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July 11, 2005

Budget crafted as state slept, Night-owl Legislature makes critics uneasy

Madison - Dave Warren was asleep when Wisconsin legislators voted to spend the $9,888 in taxes, fees and federal funds that make up his per capita share of the $54 billion state budget.

All but a handful of other Wisconsin residents were asleep, too. Continuing a Capitol tradition of all-night haggling and deal-making, the Assembly passed its version of the two-year budget at 5:01 a.m. on June 22, and the Senate followed suit, passing a similar budget at 5:15 a.m. on July 1. The Assembly gave final approval of the Senate's amended version at 8:21 p.m. on July 5.

A business owner who attended one of the Legislature's budget hearings, Warren says he doesn't understand - or appreciate - the manner in which lawmakers build and adopt a spending plan.

"I'm just a hardware-store guy. I don't know the (Capitol) ins and outs," said Warren, who owns Dave's Ace Hardware in Milton.

"Things were changed in the middle of the night. I was disgusted by the whole thing."

It was a "vampire budget," said Jay Heck, executive director of Common Cause in Wisconsin, a non-profit group that monitors the Capitol.

Voting on a budget is the single-most important action lawmakers take, Heck said. Doing so in the middle of the night "undermines public confidence in the Legislature - which currently enjoys very little public confidence as it is," he said. "Did they hope no one was noticing?"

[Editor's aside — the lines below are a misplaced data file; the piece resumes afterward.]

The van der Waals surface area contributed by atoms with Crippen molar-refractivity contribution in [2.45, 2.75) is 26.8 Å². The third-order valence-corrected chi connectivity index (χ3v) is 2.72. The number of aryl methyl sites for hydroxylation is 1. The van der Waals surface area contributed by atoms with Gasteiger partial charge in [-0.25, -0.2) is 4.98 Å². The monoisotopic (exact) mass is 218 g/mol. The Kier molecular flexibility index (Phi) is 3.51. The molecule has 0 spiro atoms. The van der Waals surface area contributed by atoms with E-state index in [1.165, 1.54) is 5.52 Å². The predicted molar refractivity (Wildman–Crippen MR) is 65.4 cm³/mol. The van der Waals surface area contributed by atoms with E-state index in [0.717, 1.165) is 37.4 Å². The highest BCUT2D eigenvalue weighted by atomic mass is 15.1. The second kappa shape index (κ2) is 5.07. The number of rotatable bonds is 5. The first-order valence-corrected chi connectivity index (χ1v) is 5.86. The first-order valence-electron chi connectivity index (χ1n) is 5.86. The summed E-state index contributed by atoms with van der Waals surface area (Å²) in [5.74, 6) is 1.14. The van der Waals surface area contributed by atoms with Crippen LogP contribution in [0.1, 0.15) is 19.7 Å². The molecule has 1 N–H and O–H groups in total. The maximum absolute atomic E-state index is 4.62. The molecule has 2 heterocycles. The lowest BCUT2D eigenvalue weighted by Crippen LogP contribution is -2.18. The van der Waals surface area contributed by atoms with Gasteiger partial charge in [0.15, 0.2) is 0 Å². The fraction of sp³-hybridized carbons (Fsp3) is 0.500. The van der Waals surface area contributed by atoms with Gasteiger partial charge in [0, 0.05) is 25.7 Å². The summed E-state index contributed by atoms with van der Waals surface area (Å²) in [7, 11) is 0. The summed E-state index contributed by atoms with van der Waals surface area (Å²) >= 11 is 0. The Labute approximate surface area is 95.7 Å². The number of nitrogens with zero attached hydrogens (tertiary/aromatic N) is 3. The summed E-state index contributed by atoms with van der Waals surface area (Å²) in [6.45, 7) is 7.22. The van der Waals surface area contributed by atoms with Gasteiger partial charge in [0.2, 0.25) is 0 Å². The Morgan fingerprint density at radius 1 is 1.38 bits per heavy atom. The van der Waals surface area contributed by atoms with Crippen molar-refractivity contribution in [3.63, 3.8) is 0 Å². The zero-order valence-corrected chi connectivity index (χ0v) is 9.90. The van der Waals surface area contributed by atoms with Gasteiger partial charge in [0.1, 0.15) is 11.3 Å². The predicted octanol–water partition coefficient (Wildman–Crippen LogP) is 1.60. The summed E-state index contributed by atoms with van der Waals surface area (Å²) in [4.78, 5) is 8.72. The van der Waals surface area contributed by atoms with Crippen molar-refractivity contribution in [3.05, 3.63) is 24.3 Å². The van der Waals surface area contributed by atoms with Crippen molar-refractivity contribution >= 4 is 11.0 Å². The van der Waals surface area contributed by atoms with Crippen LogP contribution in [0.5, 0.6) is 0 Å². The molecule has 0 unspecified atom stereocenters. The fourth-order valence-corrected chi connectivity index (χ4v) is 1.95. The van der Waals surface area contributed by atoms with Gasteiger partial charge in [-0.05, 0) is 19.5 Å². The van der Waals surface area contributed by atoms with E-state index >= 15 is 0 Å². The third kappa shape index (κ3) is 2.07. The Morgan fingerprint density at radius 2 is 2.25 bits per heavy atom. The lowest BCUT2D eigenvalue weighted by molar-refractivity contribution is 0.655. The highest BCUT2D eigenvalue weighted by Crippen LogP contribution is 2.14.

The process that delivered a 1,050-page state budget to Democratic Gov. Jim Doyle's desk last week is a biennial ritual that runs on secrecy, in-your-face partisan politics and 2 a.m. amendments that mysteriously appear without sponsors.

For example, no senator has publicly claimed responsibility for a 2:45 a.m. idea to begin making 31,000 non-union state workers contribute toward their pensions. The proposal never got a public hearing but was added to the budget by Senate Republicans.

Sleepless in Madison
That's the way the Legislature often must work, insisted Sen. Scott Fitzgerald (R-Juneau), co-chairman of the Joint Finance Committee.

The committee met 18 times and took more than 450 votes over a two-month period, and Fitzgerald said sometimes marathon sessions were necessary to get the job done. The committee worked all night before finishing its work at about 6 a.m. on June 10.

The all-nighter was a necessity, Fitzgerald said. He noted that Democrats used the same tactics when they ran the Legislature.

"If you break and allow people to regroup, and sleep, and eat, and recharge their batteries, what you end up with is another debate on another day and a whole different set of dynamics," Fitzgerald said.

There is no other way to explain middle-of-the-night Assembly and Senate votes to spend billions of dollars in tax funds over the next two years, and to set priorities touching the lives of all of Wisconsin's 5.5 million residents.

To the average person, the process can be confusing, and frustrating.